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YankeeSurgeon
10-24-2007, 07:55 AM
Hello everyone,

I just joined this group because I'm trying to create an accurate impression of an assistant surgeon for the Union army. I've been reading some primary source materials in digitized format (American and British books and journals); I recently completed a book titled "The Knife Man" about the 18th century Scottish surgeon, John Hunter and highly recommend it.) I'm a lawyer by profession (and I must confess that since I haven't found any medical reenactors/mentors close to the metro Atlanta I've actually thought of portraying a Union Judge Advocate officer but that doesn't seem like much fun!); I'm a former artillery officer but would categorize myself as one of those bookworms who has always been fascinated with military history, engineering and 18th and 19th century medicine and surgery. Additionally, my wife is a nurse and we wanted to reenact together.

Well, I just wanted to introduce myself to everyone and say that I'm very impressed with the information sharing that is going on here and I hope to learn as much as I can from all of the experienced medical reenactors. If any of you are in or near the metro Atlanta area, I would love to know so I can attend events and get involved with a unit.

Thomas Federico (aka, to my Southern friends, Thomas Frederica)

Jas. Cox
10-24-2007, 01:59 PM
Welcome. I cannot say I'm a fount of knowledge, but I will help when I can.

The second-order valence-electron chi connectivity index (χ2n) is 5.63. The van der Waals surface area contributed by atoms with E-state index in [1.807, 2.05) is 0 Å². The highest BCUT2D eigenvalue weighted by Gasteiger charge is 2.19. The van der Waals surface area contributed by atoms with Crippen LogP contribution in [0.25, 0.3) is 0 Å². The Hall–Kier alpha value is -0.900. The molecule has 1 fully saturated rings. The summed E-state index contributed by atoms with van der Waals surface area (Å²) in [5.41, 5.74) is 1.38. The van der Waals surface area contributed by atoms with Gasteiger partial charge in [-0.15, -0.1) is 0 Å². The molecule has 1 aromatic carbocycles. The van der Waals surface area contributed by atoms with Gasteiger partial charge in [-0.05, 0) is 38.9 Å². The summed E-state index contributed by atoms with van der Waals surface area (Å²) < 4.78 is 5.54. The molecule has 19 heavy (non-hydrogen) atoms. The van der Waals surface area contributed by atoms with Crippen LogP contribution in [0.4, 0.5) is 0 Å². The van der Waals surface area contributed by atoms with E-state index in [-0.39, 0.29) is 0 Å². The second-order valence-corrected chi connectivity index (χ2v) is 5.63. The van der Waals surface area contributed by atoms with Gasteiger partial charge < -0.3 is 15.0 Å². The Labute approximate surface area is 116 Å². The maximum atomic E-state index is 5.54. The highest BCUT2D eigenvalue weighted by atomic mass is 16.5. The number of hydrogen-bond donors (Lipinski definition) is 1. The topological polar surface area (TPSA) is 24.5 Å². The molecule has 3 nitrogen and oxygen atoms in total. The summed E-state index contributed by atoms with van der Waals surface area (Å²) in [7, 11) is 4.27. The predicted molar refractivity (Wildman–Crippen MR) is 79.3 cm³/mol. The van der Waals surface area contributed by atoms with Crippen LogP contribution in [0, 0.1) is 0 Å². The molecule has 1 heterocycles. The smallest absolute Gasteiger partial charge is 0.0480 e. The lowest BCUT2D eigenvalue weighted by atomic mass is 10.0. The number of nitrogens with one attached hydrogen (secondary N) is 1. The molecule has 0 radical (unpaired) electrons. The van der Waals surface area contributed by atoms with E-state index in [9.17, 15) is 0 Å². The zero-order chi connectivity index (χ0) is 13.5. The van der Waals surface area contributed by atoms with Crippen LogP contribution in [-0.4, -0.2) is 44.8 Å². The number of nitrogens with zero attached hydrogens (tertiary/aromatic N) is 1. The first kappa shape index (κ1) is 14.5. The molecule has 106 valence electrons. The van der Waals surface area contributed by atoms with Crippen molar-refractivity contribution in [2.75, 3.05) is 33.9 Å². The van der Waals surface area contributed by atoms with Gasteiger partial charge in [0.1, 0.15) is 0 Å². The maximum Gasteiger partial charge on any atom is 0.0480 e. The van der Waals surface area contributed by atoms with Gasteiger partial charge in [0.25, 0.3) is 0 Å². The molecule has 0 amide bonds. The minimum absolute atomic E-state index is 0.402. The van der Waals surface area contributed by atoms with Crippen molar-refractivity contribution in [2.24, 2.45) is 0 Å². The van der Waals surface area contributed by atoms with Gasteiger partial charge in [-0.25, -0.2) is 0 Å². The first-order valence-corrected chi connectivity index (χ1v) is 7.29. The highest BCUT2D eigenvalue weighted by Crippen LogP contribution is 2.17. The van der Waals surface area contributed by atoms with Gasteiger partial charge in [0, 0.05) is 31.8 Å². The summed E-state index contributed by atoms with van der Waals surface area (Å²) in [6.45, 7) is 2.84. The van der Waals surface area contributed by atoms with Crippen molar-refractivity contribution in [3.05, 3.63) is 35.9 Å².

Jas. Cox (AKA Jim)

Marc
10-24-2007, 02:07 PM
Welcome. I cannot say I'm a fount of knowledge, but I will help when I can.

Jas. Cox (AKA Jim)

Jim,

I think most of us are not a fount of knowledge. I know myself over the years I am barely scratching the surface of 19th and 18th century medicine.

One of the great things about this forum is the sharing of knowledge and good discussions.

Jas. Cox
10-24-2007, 03:43 PM
Jim,

I think most of us are not a fount of knowledge.....

With the exception of Noah. :)

Jas. Cox
10-24-2007, 03:49 PM
Hello everyone,

I just joined this group because I'm trying to create an accurate impression of an assistant surgeon for the Union army.


Thomas Federico (aka, to my Southern friends, Thomas Frederica)

I should also say, "a Federal in Atlanta, gutsy." :-) I have a friend who lives in Acworth that is the office manager for a lawyer in Atlanta. And my mom is/was a nurse as are/were many of my aunts and cousins. That's why I chose to be an assistant surgeon.

funhistory
10-24-2007, 04:04 PM
Hello Thomas,

I, too, am new on the Forum, but I spent several weeks monitoring the conversations before enrolling. After experiencing several "ah-ha" moments, I realized that this was the place to be to exchange information and to share discoveries in the CW medical re-enactor community.

By profession, I'm an American social historian with additional graduate work in museum studies who was offered the challenge of creating a museum devoted to interpreting and exhibiting the history of the American funeral profession after thirteen years' work in local history organizations. After seven years' experience here studying medicine from the post-mortem side along with the gritty details of decomposition of the dead, our institution has launched into living history. Last Spring, we began demonstrating CW field embalming, and the public is far more receptive to learning about this side of war that I would ever have guessed. This Summer, I had spectators lined up with lawn chairs at three of six demos. The total audience for the six demos numbered 650 people. The Museum's web site is www.funeralmuseum.org We have some photos of the demos that I can post if I ever figure out how.